Mark Haber, director of Crouch End, tells me that the DVD of Nightmares & Dreamscapes will contain an extended version of the episode because it was originally supposed to get the “no commercial” treatment like Battleground. When that plan changed, the episode was edited down to 44.5 minutes from its original length.
My buddy Glenn Chadbourne has been announced as the third illustrator for the PS Publishing limited edition of The Colorado Kid. More copies of the traycased edition have become available because King has authorized an additional 48 copies for a total of 100. Each artist will illustrate 33 of these. This edition will feature a gallery at the rear of the book containing all eighteen pieces of artwork, in full color – that’s the three dust-jackets and three sets of five interior pieces. “We will be producing a one-hundredth traycased copy which will have something extra special inside – we haven’t decided exactly what it’ll be yet, but it will be a bona fide one-off: so that means that the author will not be getting a copy and PS will not be getting a copy. The book will be auctioned on the PS website with all proceeds (that means no deduction for production expenses etc) going to the Macular Degeneration Foundation.”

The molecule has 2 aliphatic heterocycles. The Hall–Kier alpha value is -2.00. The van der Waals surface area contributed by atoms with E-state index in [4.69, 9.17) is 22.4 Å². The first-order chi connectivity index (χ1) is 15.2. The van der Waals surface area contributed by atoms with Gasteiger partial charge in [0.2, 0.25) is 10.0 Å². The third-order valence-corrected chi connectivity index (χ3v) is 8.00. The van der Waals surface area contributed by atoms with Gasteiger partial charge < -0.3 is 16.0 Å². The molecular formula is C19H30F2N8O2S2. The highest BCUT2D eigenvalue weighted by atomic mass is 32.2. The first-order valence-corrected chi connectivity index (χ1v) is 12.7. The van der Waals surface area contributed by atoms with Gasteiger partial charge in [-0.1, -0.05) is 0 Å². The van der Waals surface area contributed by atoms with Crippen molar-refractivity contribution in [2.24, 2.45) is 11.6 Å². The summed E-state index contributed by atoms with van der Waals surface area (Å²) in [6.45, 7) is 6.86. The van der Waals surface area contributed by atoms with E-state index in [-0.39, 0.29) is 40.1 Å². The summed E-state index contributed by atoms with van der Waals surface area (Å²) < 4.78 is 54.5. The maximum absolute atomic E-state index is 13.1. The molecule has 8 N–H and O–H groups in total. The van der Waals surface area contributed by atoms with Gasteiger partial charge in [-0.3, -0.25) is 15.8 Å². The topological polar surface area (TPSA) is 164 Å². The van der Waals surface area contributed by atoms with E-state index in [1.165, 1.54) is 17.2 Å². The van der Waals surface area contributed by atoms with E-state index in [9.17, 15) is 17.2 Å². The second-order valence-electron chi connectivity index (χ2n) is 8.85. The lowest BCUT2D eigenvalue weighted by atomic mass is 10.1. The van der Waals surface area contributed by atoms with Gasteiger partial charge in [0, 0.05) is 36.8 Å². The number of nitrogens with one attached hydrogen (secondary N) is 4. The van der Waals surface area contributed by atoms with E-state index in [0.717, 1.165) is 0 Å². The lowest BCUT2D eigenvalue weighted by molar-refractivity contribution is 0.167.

Grey’s Anatomy’s Kate Walsh has joined the cast of 1408. The actress (who plays Mrs. Dr. Shepherd, the wife of “McDreamy”) plays John Cusack’s ex-wife and mother of his young daughter. Shooting starts this summer in the U.K. for a 2007 release.
Just one day to go before the debut of the Nightmares and Dreamscapes series on TNT. Here are some promo clips from the network. I’ve read one report that the DVD release will be on October 24th from Warner Home Video. The three-disk set will feature “an unaired extended episode starring William H. Macy” (no further info available), commentary tracks with the cast and crew, along with exclusive documentaries. The cover art for the DVD pack is here. Scroll down to my June 12th entry for a preview of the series.